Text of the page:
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Earth of fire

Actualité volcanique, Article de fond sur étude de volcan, tectonique, récits et photos de voyage

Publié le par Bernard Duyck
Publié dans : #Actualités volcaniques





           
    Situation du cratère de l'Halema'uma'u dand la caldeira du Kilauea (HVO)

Mardi 30 juin, à 13h.38 locale, un large effondrement de la bouche sommitale s'est produit avec émission d'un panache de couleur brun foncé, projections de cendres et de lapilli. Le collapsus initial a déstabilisé la bouche et de nombreux autres effondrements furent enregistrés par les sismographes durant les 3 heures qui ont suivi ... entre 2h.30 et 3h.30, une portion du plancher du cratère de l'Halema'uma'u s'est effondrée, élargissant le côté ouest de la bouche sommitale.

                        le cratère de l'Halema est sur la gauche (HVO)

La nuit de mardi fut noire, sans présenter d'incandescence nocturne : la bouche semble obstruée par les matériaux provenant des effondrements.
A suivre ...

Texte original du communiqué de l'H.V.O. :

Activity Summary for past 24 hours:
A major collapse of the summit vent occurred early Tuesday afternoon, causing an instability that led to numerous collapse events over the ensuing three hours. These collapses were associated with brown plumes, shaking that was occasionally strong enough to be felt locally, and a sharp decrease in tremor at Kilauea's summit. Overnight, there was no glow from the summit or Pu`u `O`o eruptive vents. Lava from east rift zone vents continues to flow through tubes to the coast and is entering the ocean at two locations west of Kalapana. Active lava flows are present on the pali in the vicinity of the Royal Gardens subdivision. Sulfur dioxide emission rates from the Halema`uma`u and Pu`u `O`o vents remain elevated.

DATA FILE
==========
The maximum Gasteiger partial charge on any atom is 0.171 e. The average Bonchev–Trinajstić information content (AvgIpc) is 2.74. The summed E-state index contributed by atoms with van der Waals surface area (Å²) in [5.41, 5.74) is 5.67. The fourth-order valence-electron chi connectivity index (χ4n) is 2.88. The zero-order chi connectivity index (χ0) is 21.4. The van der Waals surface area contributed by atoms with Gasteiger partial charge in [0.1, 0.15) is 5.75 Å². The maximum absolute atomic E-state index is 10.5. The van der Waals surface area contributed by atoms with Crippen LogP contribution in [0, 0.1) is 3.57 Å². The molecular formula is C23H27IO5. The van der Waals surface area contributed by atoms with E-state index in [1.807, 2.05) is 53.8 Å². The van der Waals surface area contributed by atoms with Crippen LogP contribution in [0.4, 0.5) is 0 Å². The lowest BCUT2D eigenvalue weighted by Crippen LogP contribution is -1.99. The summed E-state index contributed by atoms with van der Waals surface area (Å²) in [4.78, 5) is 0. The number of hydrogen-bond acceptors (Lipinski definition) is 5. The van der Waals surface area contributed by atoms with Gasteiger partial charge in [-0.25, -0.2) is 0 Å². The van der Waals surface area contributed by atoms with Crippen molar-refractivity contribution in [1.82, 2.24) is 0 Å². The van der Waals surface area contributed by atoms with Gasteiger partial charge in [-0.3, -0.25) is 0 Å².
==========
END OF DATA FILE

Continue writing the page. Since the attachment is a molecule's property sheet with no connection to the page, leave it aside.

Past 24 hours at Kilauea summit: At 1:38 PM (Hawaiian Standard Time) Tuesday afternoon, a large collapse within the summit vent occurred, resulting in a loud booming sound heard across the caldera area, shaking that could be felt at the Jaggar Museum, generation of a dark brown plume, ejection of ash and lapilli, a very-long-period seismic signal, and an inflationary tilt offset. The initial collapse destabilized the vent, and for the next 3 hours numerous additional collapse signals were recorded by seismometers, some of which resulted in shaking that was again noted at the Jaggar Museum. Between 2:30 PM and 3:30 PM, a portion of the floor of Halemaumau Crater collapsed, enlarging the west rim of the summit vent.

Following the collapses, summit tremor dropped to low levels, and gas-rushing sounds from the vent ceased completely. As darkness fell Tuesday night, no glow was visible form the summit vent. Webcam views into the vent were completely dark throughout the night. The vent appears to be chocked with debris from Tuesday afternoon's collapses.

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